Hen Harrier shot on the Cabrach Estate, Morayshire in June 2013.

There has been much discussion about this case on social media which centres on a Hen Harrier breeding attempt on the Cabrach Estate, Morayshire, Scotland in 2013. For those not well acquainted with Hen Harrier persecution in general, and this case in particular, it is worth
reiterating that the Hen Harrier population is under severe threat in the UK. This is particularly
so in England where the Hen Harrier has been on the edge of extinction as a breeding species
for many years, even decades. It is also worth repeating that the primary threat to this species is persecution by individuals connected with the grouse shooting industry. Readers should be under no illusion that grouse shooting is an industry and that in some parts of the UK any raptor that is perceived to threaten the industry is routinely illegally killed.

After three years in the legal system this case was eventually prevented from coming to trial
by the prosecuting authorities. For all intents and purposes in cases such as this, as far as
England is concerned Scotland is a ‘foreign country’ with slightly different wildlife laws and a
very different application of what is basically a similar legal system. That being the situation,
one may be tempted to ask “what has this case got to do with The Northern England Raptor
Forum”, which as the name suggests is primarily concerned with raptor persecution in England?
The RSPB [Scotland] and members of the Scottish Raptor Study Group [SRSG] are deeply involved in monitoring, conserving and protecting Birds of Prey. Both organisations abhor persecution and work tirelessly to bring those responsible to justice. NERF is comprised of English Raptor Workers who share these values. RSPB, [Scotland], and the SRSG are members
of the Partnership for Action Against Wildlife Crime Scotland [PAWS]. The RSPB and NERF are members of PAW [England & Wales]. Not only do we share common values in respect of preventing and detecting raptor persecution we also share a common border which Birds of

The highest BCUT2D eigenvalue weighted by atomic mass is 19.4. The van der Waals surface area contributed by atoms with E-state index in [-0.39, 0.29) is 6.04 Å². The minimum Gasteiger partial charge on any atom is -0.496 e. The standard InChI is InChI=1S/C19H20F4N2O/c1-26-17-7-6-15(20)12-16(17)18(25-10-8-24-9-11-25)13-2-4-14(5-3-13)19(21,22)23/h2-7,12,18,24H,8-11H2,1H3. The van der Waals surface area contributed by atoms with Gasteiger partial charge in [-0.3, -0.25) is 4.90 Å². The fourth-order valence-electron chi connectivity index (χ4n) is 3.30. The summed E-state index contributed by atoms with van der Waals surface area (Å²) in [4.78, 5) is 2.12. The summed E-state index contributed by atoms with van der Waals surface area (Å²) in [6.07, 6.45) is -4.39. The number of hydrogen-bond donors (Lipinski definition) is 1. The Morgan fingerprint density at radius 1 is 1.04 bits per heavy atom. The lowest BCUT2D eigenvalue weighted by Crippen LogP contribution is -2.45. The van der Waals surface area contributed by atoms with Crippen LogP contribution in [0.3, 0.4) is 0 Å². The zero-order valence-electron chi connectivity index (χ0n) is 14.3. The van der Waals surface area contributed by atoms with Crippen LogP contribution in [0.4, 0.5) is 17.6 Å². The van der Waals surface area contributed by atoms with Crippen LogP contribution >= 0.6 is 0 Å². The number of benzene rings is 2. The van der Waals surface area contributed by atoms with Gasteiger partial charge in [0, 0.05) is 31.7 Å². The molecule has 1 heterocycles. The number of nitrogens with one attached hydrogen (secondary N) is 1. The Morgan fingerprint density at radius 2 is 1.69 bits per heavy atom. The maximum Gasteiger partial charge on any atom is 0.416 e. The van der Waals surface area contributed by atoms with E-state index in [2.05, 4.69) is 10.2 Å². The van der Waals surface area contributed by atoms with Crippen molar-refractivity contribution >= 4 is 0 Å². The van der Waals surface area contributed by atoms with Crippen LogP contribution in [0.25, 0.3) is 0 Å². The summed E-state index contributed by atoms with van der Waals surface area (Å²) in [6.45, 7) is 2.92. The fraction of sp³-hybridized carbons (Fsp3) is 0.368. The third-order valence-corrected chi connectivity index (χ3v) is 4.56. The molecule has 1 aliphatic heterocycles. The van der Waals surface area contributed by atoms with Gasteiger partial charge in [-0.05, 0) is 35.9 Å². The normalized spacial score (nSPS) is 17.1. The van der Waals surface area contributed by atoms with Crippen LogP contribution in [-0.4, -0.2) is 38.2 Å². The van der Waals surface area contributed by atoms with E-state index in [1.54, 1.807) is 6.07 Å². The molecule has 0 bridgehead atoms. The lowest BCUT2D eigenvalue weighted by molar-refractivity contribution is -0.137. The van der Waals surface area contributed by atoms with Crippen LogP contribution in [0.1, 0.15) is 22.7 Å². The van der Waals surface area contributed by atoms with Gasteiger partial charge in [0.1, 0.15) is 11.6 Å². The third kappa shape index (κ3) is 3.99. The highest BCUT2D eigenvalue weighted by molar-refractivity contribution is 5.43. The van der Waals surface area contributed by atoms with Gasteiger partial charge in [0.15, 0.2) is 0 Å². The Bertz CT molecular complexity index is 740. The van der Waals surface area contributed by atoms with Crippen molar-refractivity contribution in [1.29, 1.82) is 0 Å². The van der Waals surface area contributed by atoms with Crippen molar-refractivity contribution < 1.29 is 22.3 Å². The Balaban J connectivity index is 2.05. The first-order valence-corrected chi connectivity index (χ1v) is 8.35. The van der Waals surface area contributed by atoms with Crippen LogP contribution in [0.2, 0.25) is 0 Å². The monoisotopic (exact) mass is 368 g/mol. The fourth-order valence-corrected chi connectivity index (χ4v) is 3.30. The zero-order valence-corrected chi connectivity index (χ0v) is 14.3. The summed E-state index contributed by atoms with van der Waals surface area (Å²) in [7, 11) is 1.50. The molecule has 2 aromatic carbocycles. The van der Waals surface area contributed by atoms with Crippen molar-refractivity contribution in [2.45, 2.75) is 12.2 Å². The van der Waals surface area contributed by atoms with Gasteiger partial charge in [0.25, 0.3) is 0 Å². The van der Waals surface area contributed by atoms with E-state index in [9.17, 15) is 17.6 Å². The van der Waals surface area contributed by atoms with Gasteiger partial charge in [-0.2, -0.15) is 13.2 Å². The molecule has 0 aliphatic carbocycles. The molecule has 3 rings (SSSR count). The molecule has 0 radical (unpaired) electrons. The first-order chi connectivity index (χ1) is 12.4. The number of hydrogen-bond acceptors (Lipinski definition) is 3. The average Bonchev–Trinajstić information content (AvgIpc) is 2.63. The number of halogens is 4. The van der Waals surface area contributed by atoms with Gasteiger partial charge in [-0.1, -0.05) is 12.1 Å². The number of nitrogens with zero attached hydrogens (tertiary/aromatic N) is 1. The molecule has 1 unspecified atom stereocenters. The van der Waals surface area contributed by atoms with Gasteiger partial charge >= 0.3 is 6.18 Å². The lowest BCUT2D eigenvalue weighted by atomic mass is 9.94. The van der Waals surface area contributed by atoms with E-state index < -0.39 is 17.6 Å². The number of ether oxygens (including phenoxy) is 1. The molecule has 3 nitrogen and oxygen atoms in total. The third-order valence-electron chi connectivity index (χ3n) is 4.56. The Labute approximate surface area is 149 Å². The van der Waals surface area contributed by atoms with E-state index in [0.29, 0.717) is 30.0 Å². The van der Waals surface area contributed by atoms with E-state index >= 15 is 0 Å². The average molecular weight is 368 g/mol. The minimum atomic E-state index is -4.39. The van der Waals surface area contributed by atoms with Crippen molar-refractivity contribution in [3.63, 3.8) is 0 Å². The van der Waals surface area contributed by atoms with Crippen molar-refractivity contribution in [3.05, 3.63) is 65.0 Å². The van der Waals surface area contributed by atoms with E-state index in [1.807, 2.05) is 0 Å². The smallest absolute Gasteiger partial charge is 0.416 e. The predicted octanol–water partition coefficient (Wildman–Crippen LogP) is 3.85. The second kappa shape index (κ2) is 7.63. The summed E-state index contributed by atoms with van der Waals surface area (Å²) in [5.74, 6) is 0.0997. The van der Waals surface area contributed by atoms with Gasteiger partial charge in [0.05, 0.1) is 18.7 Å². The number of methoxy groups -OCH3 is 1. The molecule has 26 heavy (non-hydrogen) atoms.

Prey do not recognise as they cross back and forth at will.

The English Hen Harrier population greatly increases over winter. Many of these birds originate from Scotland to where they return to breed. If the English population is to recover naturally it is highly probable that the current tiny, remnant, population will be bolstered by migrants from Scotland that remain and breed in the Pennines. It is self-evident that when birds are killed illegally in Scotland, over time, there will be a direct negative impact on the potential to naturally increase the number of breeding birds in England. Consequently NERF is inextricably linked with the outcome of this case.

The facts within this case, which is totally predicated on the admissibility of video evidence
are not complicated to follow and are explained below:
• A Hen Harrier nest was located containing 4 eggs
• It is important to understand the motivation behind the installation of a long running camera at this site. Members of the shooting industry frequently blame the failure of Hen Harrier nests on the predation of eggs and young. Alternatively they blame the failure on desertion caused by licensed Raptor Workers visiting the nests or members of conservation organisations making too many visits to maintain remote cameras.
Whilst these allegations are clearly false, to remove any doubt it would appear that the RSPB decided to monitor this breeding attempt using technology only. Whilst making these outrageous allegations, at the same time, members of the grouse shooting industry publicly deny or downplay the significant impact that persecution has upon this vulnerable species

• It is clear from the RSPB statement that a remote covert camera was installed to monitor the breeding attempt. Why wouldn’t they? Historically they have installed covert cameras for similar purposes in Scotland many, many times and when those cameras have unexpectedly recorded illegal activity the video evidence has been accepted by the courts
• The counter argument, eventually put forward by the Crown, is that in their opinion the covert camera was installed illegally to detect crime rather than for conservation purposes and therefore any criminal activity recorded by the camera was inadmissible.
The RSPB have strenuously denied this assertion.
• We know from the subsequent video footage, released by the RSPB following the withdrawal of the case by the Crown, that a Hen Harrier was flushed from the nest and two shots were fired as the bird leaves the frame. A cloud of Hen Harrier feathers then blows back across the frame. A man with a shotgun appears in view, walks across the frame out of view and returns carrying a dead Hen Harrier. He then picks up the feathers and exits following his entry route